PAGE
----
Most non-gear-head savvy people simply believe that with more cylinders, the more total piston head area. And they are usually (but not always) correct. You can have a larger number of smaller pistons that won't produce the same power as a smaller number of larger pistons. The overall instaneous power is but a single characteristic of the particular power-plant. This is most important to some but very misleading nonetheless.

The number of pistons contribute to more power being delivered per crankshaft rotation. Four cylinder engines produce power only at 90° intervals of crankshaft rotation (360° ÷ 4). But this is staggered somewhat due to the typical four-stroke cycle. Intake -> Compression -> Combustion -> Exhaust. Each piston does not combust on every rotation, rather every other. So this rotation angle is generally found to be set at only two combustion events per crankshaft revolution, thus only once within any 180°. The other two cylinders are within their intake strokes and won't contribute until the crankshaft rotates further than this one particular half revolution but at the next 180° of crankshaft rotation. It should be easy to see that one (and only one) piston ever contributes to producing power at some 1/2 revolution interval, each at their own 90° specific position.

For any higher number of cylinders this revolution distance (angular rotation) length is reduced proportionally. For a 6 cylinder engine the angular displacement is now 360° ÷ 6 = 60°. A combustion (power) event now happens 33% more often. For an 8 cylinder this becomes 360° ÷ 8 = 45°, or 50% more often. For those amazing 10 cylinder power-plants they have a possible combustion event at any 36° position within every crankshaft revolution, thus power is produced 60% more often than a four cylinder for each revolution of the crankshaft.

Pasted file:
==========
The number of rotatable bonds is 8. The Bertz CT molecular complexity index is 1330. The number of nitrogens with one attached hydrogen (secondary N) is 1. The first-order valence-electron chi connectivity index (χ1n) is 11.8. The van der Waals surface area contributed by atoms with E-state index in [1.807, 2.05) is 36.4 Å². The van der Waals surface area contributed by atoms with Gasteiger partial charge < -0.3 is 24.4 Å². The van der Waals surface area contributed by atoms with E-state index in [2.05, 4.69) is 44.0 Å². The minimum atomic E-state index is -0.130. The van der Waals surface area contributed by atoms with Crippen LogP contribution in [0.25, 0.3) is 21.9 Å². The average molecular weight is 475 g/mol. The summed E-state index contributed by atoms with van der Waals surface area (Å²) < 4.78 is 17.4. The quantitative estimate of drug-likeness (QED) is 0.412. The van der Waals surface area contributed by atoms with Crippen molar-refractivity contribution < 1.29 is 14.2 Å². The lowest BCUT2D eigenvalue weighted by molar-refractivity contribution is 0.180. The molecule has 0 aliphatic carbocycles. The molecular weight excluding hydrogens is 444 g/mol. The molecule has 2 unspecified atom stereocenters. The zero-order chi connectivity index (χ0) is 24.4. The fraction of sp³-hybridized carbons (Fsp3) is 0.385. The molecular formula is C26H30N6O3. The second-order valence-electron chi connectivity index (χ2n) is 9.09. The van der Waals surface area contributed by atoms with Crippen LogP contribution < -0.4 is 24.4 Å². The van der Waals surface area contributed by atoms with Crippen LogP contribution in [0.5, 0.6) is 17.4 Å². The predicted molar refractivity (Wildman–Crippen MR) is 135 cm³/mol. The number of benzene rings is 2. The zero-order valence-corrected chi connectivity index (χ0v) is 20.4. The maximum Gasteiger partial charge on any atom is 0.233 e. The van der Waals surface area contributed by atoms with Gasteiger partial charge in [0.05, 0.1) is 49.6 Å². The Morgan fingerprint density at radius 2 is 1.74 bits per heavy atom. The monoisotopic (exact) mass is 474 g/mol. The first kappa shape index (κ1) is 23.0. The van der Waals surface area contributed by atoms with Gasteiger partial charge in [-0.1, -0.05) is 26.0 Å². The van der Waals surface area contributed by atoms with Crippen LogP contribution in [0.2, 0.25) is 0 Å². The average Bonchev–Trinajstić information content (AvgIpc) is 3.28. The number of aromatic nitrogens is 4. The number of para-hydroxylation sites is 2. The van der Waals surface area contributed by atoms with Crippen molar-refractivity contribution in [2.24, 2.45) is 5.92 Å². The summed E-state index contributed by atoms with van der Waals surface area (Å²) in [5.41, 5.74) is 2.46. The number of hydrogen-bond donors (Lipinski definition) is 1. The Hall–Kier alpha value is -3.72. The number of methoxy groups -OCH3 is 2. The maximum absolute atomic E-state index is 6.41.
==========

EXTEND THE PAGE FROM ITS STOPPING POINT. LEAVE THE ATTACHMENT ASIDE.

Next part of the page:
Of course further complicating things a little as described above is that with a four-stroke mechanism, each piston will only contribute power on every other revolution. But it should still be obvious that the more cylinders, the more combustion events per crankshaft rotation will occur.

The more cylinders generally means 'smoother' power because there are more power events per unit rotation. Larger displacement 4 cylinders may produce more power, but at longer intervals. Many may perceive this as a more distinct bang, bang, bang feeling since the power is being produced at a lower frequency independent of RPM shaft speed.

Lastly, there is a definitive threshold for the size of 4 cylinder engines. This is where the combustive power delivered at 90° quanta can overwhelm the overall strength of the crankshaft component materials. The higher number of cylinders produce power at lower angular displacement values (higher frequency) so the 'jerky' nature of the torque produced is smaller. These engines deliver power in shorter (higher frequency) quanta so the 3rd derivative stresses (jerkiness) on the crankshaft isn't as great. The larger the number of cylinders the smoother and less jerky the produced torque becomes. Therefore the less overall stress being exerted on the crankshaft, it's component material and especially it's bearings.

Granted, with today's automatic transmissions, most of this uneven torque is averaged out downstream of the engine with the mass of the torque converter. With all transmissions, regardless of type, the total flywheel effects will tend to dampen the variance of the overall rotational (applied) power produced. So the overall powertrain will also certainly factor and contribute to any engine's perceived performance. Regardless, all jerkiness produced by the engine will be felt by all powertrain components in some way or another.

The science (art) of any engine design is finding the proper proportions of not only raw instaneous power, but how it contributes to the overall intended solution. One has to understand the engine's intended purpose before judging whether it is mated to any particular application properly.